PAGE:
## Relative Major and Minor Keys

Each key signature represents one major key, and one minor key. These two keys are called “relative” keys – they share a key signature because they share almost all of the same notes in the scale.

In sharp major keys, the sharp written furthest right in the key signature is the leading note, and the keynote or tonic is one semitone higher.

In flat major keys, the penultimate flat in the key signature is the tonic (keynote).

• The relative minor key is a third lower than the tonic of the major key.
• The relative major key is third higher than the tonic of the minor key.

## Key Signature Patterns

Here are the patterns of sharp key signatures in treble, bass, alto and tenor clefs:

Here are the flat key signatures:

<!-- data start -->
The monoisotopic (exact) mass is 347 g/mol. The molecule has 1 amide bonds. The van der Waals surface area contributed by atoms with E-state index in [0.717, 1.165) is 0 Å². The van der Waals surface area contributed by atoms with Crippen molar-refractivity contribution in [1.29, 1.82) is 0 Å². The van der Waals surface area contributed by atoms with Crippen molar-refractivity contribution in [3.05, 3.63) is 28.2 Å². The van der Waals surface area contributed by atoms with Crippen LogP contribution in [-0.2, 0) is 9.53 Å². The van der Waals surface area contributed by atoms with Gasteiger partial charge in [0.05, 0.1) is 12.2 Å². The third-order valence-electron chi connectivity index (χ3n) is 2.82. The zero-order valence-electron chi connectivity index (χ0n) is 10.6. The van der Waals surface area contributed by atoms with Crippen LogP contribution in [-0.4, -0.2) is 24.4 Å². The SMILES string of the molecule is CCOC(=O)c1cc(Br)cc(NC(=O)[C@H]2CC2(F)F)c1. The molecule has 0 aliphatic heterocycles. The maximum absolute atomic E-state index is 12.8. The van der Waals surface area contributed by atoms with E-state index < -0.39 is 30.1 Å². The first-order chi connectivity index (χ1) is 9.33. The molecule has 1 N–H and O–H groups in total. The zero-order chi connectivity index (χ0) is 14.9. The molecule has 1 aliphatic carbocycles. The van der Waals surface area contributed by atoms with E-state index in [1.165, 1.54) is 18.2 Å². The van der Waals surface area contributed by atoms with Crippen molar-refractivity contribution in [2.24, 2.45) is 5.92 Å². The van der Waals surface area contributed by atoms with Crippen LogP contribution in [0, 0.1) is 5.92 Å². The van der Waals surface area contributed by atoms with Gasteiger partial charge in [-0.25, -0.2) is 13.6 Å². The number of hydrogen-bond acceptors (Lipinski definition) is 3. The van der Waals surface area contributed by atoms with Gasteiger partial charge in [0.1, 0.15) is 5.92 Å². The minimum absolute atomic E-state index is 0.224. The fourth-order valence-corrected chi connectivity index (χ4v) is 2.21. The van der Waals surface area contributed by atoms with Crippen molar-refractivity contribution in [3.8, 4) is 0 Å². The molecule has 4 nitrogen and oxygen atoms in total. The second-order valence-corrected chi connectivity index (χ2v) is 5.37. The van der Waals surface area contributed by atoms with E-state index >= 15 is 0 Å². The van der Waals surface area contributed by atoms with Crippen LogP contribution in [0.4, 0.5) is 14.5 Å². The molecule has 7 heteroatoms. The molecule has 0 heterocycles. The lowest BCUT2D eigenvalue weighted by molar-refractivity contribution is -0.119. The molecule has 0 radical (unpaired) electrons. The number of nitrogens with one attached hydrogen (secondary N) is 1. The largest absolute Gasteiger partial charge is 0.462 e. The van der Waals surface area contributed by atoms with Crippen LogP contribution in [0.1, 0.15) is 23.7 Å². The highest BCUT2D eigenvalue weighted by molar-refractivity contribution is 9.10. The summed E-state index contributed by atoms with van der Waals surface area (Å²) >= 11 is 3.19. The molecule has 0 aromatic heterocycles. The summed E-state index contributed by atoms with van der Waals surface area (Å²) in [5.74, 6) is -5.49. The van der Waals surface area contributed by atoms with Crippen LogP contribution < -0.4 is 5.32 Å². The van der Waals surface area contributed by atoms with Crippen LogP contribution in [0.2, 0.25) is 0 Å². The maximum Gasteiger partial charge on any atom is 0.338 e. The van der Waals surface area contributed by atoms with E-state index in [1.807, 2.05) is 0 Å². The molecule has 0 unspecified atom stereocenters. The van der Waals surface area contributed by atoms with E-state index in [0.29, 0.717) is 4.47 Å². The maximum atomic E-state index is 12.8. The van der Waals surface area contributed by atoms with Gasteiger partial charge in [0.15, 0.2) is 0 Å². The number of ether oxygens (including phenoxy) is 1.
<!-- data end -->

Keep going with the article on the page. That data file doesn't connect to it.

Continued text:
### How to Learn The Patterns

1. Position on the Stave

With the sharp keys, the general “up-down” pattern is the same for treble, bass and alto clef. However, tenor clef is quite different and has to be learnt separately.

With the flat keys, all the clefs follow the same basic “up-down” pattern. Try to memorise the patterns.

Look again at the examples above, and notice where the pattern is the same and where it is different.

Key signature sharps and flats are never written on ledger lines.

2. Order of Flats and Sharps

Use the circle of 5ths, or learn a phrase like this:

Father – Christmas – Gave – Daddy – An – Empty – Box

The first letter of each word gives you the order of sharps. F-C-G-D-A-E-B. Write the letters backwards to find the order of flats B-E-A-D-G-C-F!

(This phrase has seven sharps and flats, but you only need to learn up to six for grade 5 theory!)